Dhaka, Bangladesh
Malaria updates and prevention

Malaria updates and prevention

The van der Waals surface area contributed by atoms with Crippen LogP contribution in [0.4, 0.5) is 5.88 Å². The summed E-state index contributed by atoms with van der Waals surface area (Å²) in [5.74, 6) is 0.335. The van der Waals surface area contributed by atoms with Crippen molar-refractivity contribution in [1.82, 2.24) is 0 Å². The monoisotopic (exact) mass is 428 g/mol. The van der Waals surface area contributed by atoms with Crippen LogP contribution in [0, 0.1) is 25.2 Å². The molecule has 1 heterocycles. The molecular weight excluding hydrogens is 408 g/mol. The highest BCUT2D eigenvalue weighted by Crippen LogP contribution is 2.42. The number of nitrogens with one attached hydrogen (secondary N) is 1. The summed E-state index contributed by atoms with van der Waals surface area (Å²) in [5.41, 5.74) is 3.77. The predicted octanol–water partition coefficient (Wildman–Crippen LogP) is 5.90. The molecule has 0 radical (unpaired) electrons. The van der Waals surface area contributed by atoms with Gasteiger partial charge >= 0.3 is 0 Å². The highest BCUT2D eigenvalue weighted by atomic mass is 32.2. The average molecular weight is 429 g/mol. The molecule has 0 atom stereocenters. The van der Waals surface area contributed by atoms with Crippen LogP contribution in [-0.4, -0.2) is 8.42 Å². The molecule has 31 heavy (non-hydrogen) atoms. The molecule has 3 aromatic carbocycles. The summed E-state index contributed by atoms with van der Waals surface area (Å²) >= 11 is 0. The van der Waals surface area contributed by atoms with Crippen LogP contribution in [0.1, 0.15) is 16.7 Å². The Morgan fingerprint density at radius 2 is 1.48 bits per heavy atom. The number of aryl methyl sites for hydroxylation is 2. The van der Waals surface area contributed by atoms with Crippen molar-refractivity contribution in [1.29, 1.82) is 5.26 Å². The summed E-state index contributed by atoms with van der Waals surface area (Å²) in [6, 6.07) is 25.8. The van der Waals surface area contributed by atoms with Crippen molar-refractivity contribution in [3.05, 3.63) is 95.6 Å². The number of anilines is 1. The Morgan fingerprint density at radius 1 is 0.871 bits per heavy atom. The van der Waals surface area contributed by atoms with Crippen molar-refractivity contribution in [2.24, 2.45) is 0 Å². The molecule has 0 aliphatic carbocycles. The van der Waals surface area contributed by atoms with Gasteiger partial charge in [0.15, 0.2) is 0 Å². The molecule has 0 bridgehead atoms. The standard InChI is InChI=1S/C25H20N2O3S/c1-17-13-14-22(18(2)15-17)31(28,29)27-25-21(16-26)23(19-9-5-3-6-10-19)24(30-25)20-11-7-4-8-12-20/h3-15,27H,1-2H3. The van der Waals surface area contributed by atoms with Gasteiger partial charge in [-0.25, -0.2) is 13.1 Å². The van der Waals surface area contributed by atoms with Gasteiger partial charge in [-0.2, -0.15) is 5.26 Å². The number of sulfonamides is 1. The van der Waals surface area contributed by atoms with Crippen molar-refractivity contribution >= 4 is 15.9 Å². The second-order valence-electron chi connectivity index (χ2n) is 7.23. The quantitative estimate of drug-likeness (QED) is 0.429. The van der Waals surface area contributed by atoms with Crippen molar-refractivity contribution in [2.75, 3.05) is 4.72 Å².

Malaria affects 500 million people worldwide and kills at least 2 million per year. Over one million Africans die of Malaria yearly (mostly children). 30,000 Europeans and North Americans are affected. Sometimes Malaria may be easy to recognize, but it can also sometimes be difficult to diagnose. In travelers, over 1300 cases are reported each year with most of these having used no chemoprophylaxis. It is important to stress to travelers the importance of Malaria precautions if they are going to countries where it is present. Malaria Parasites Malaria is caused by a parasite transmitted by certain species of mosquitoes. Plasmodium falciparum, vivax, oval, or malaria are the four different species. The mosquito contracts the Malaria parasite when biting an infected person; a gamocyte form enters the mosquito and breeds internally creating oocytes and then sporocites. These then travel to the salivary glands of the mosquito, which will be passed to people with the next bite. These sporocites can penetrate the liver of an infected human within 45 minutes. Within 9-16 days the sporocites differentiate into merozites, which invade red blood cells and liver cells. Blood cells will then rupture releasing gametocytes and merozites, which cause the cycle of fevers and chills in the human host. Mosquitoes carrying Malaria Anopheles mosquitoes are responsible for the transmission of Malaria. Anopheles mosquitoes are sometimes identifiable by the way they bite (head downward when biting), as compared with Culex mosquitoes (stand parallel when biting). Female mosquitoes of the Anopheles type bite at night or twilight. Urbanization may create areas where mosquitoes may breed close to people (stagnant water). Mosquitoes don't travel more than two miles from where they are bred. Weird exceptions are airport Malaria, acquired by passengers being bitten by mosquitoes indoors during stopovers. Wind could also blow mosquitoes further away. Only female mosquitoes drain blood. Males survive off of nectars and fluids. Symptoms Sometimes Malaria may be easy to recognize, but it can also sometimes be difficult to diagnose. Symptoms of Malaria may be very subtle like flu like attacks, fever and chills, which may lead to multi- organ failure and death. It is important to note that Malaria medication /will lessen symptoms of Malaria but will not guarantee immunity. Malaria /hemoprophylaxis helps prevent life threatening Malaria that will kill people before they are able to seek medical attention. Any symptoms should be investigated with a thick and thin malarial smear. This can still lead to misdiagnosis, as a smear may not "catch" parasites on microscopic analysis. If Malaria is suspected, one normal smear does not rule it out. It is generally assumed that any returning traveler with fever has Malaria until proven otherwise. Many other infectious diseases may also manifest themselves with flu-like symptoms but Malaria is the one diagnosis not to miss. Many other mosquitoes co-exist with the Anopheles mosquito-Aedes aegypti, Culex, Haemogogus, Sabethes, and Masonia, which cause other diseases like Yellow fever, Filariasis, viral Encephalitis, Dengue and other hemorrhagic fevers. Other insects (Tse-Tse flies, black flies, deerflies, sand flies, lice, ticks and mites) cause a variety of illnesses many of which have no known vaccine or medication to prevent illness as well as no good treatment. General recommendations are to avoid all insect bites similarly as to malarial mosquitoes. The A, B, C and D approach to Prevention of Malaria: This new way of emphasizing the risk for travelers simplifies the issues important for Malaria prevention. A is for Awareness. All travelers going to areas of risk should be informed. B is for Bite Avoidance, which involves behavior as well as chemical and barrier methods. C is for Compliance with Medication. It is not enough to just prescribe the correct medication but also stress the importance of taking the medication correctly. Practitioners must be prepared to discuss the pros and cons of different choices so that clients will actually take the medication they receive. D is for (prompt) Diagnosis. Travelers returning from a malarious area must be assessed correctly for the possibility of Malaria Assessing Risk Using the traveler's itinerary, which includes geographic areas visited, types of accommodation (resort, camping), duration of stay, season (rainy, dry or recent human disasters), and elevation will help practitioners make the decision in what type of malarial medication to recommend. Medications should be compatible with the patient's medical conditions and other medications. There are several malarial maps published by the CDC (www.cdc.gov/travel/) and other organizations that list malarious areas of the world. This information is constantly being reassessed and updated. Prevention of Bites Malarial prevention is best accomplished by avoiding being bitten. Wear long sleeved shirts and long pants. Uses insect repellent, sleep under a mosquito net, use mosquito coils, don't sleep on the ground, and check for ticks and insect bites daily. Be knowledgeable of the signs and symptoms of the disease you may likely encounter where you are traveling. DEET works well as a skin protectant. Permethroid insecticides on clothing and tents dissuade biting insects. Chemoprophylaxis for the Prevention of Malaria Taking an antimalarial drug before, after, and during exposure to malarious areas should be understood not to completely protect the traveler from Malaria. The purpose of antimalarial chemoprophylaxis is to prevent life-threatening Malaria from killing or dehabilitating a traveler. It is always implied that fever in a traveler to a malarious area is Malaria until proven otherwise and swift steps to accurately diagnose and treat must be taken. Antimalarials buy time and in many cases do prevent infections. All malarial medications have some side effects as well. Types of medication to prevent malaria (chemoprophylaxis) include: Chloroquine (Aralen): This medication is cheap and well tolerated but has a bitter taste. It can upset the stomach and blur vision. There are many areas of the world where the strains of Malaria are resistant to Chloroquine. The adult dose is 500mg once weekly of Chloroquine phosphate. Previously, Chloroquine was dispensed as either a salt or base but currently the Chloroquine phosphate notation is easily understood. Chloroquine comes as 250mg strength tablets so that travelers must take 2 tablets once per week, on the same day. Some suggest taking it on Monday using the pneumonic "Malaria Mondays" to make it easier to remember to take on the proper day. For those having stomach upset, Chloroquine may also be taken as 250mg twice weekly. The children's dose is 8.3mg/kg once per week. Children may take fractions of an adult tablet if this is convenient; otherwise send the prescription to a Compounding Pharmacist who will be able to dispense an irregular dose with precision. Medication is started one week prior to travel, and is taken weekly during, and for four weeks after the trip. Chloroquine is very safe but it can aggravate inactive psoriasis. It is safe for pregnant women to take. Chloroquine with proguanil was previously used for pregnant women going to Chloroquine resistant areas, but this regiment is no longer used. Mefloquine (Larium): Mefloquine is moderately expensive but it can be used in Chloroquine resistant areas although there are now Mefloquine resistant areas also. An estimated 25-40% of people experience mild self limited side effects including stomach upset, strange dreams, mood changes, insomnia and headaches. However, these side effects are generally well tolerated so that the medication schedule is not interrupted and is properly finished. Approximately 5% of people have more significant adverse effects including anxiety, depression, nightmares, paranoia, and dizziness, which may cause them to seek medical attention and discontinue the drug. Severe side effects occur in 1 in 10,000-13,000 people and may include seizures and psychosis. If adverse effects will occur, they will normally manifest themselves after 3 doses of Mefloquine. If a person is unsure about how they would react to Mefloquine they may be given a loading dose of Mefloquine 250mg daily for 3 days. If they do not experience any problems at this loading dose they will be unlikely to have any future problems from taking Mefloquine. The normal Mefloquine dose for prevention is 250 mg taken weekly, starting one week prior to departure, during the trip and for four weeks after the trip. Mefloquine is considered a category C drug for pregnant women in their second and third trimesters and a Category IIIB drug for the first trimester. Mefloquine is the only drug available to pregnant women traveling to Chloroquine resistant areas. It should also be emphasized that Malaria is often more severe in pregnant women. Mefloquine in children The adult dose is prorated according to weight (kg): 5-14 kg 1/8th adult tablet; 15-19 kg ¼ adult tablet; 20-30kg ½ adult tablet; 31-45kg ¾ adult tablet; 0.45kg one adult tablet weekly. Children generally tolerate Mefloquine well having less adverse effects than adults do. Doxycycline : Doxycycline is effective against all Malaria strains and is used in areas where Mefloquine resistance exists. The dose is one daily pill started 1-2 days before exposure and continued during the trip and until 4 weeks post travel. Side effects include stomach irritation and photosensitivity. Doxycycline is well tolerated but can cause Candida yeast infections in women. Those taking it are more prone to sun photosensitivity. Rarely patients experience esophageal ulcers. It is recommended to take Doxycycline while in an upright position with fluids and food and avoid lying down right after taking the pill. It is not used in children or pregnant women because it can discolour developing teeth. It may be used in children 9 years and older and the dose is 2mg/kg each day. Malarone (Atoraquine/ Proquinil) : Malarone is new, but it is expensive. It has fewer side effects than other antimalarials but can cause nausea and vomiting. Patients also have reported the occurrence of mouth ulcers from Malarone. This drug may be started 2 days before the trip. It is taken daily and then discontinued 7 days after the trip. It is discontinued sooner because it is effective at killing Malaria in the liver. So, there is no need to take this medication as long as 4 weeks as with Mefloquine, Chloroquine or Doxycycline. Malarone is not approved for pregnant women. Children's dosing is according to weight: Children 1-20kg 1 Pediatric tablet; 21-30kg 2 pediatric tablets; 31-40kg 3 pediatric tablets; and >40kg 4 pediatric tablets or one adult tablet. Other treatments are possible and some are under investigation. Self treat Malaria Self-treatment Malaria kits are available. Many travelers like the idea of doing self-testing and then consequently treating themselves. However, large doses of Malaria drugs in a sick person are not without side effects. Self-treatment is not recommended. Instead preventative measures are best with medication to prevent Malaria and to seek immediate medical attention if ill. 90% of travelers with Malaria do not become ill until after they return home. This illusion of good health may foster urban myths among travelers that Malaria is not a significant risk, which lead to laxity of mosquito precautions. Taking medications to prevent Malaria is not a perfect solution but is still the overall best way to prevent Malaria. All of the Malaria medications have some type of side effects but the benefits they confer of preventing Malaria far outweigh these effects. Information on Malaria for Patients: General: Malaria is an infection caused by a parasite that is transmitted through the bite of an infected mosquito. Malaria enters the body through the blood stream. Once in the blood stream parasites travel to the liver and destroy red blood cells. Other complications include anemia caused by blood cell destruction, and the clumping of blood cells which may cause brain and kidney damage. Signs & Symptoms Headaches Shakes and chills caused by fever Fatigue Rapid breathing Nausea Extremes sweating with a drop in temperature Prevention Prevention is best accomplished by avoiding being bitten. The best ways to do this are: wearing long sleeved shirts and long pants; using insect repellent; sleeping under a mosquito net; using mosquito coils; not sleeping on the ground; and checking for ticks and insect bites daily. Be knowledgeable of the signs and symptoms of the diseases you may likely encounter where you are traveling. Use anti-malarial drugs Use mosquito netting while in mosquito infested areas Avoid crowded or unsanitary conditions Wear long pants and long sleeved shirts.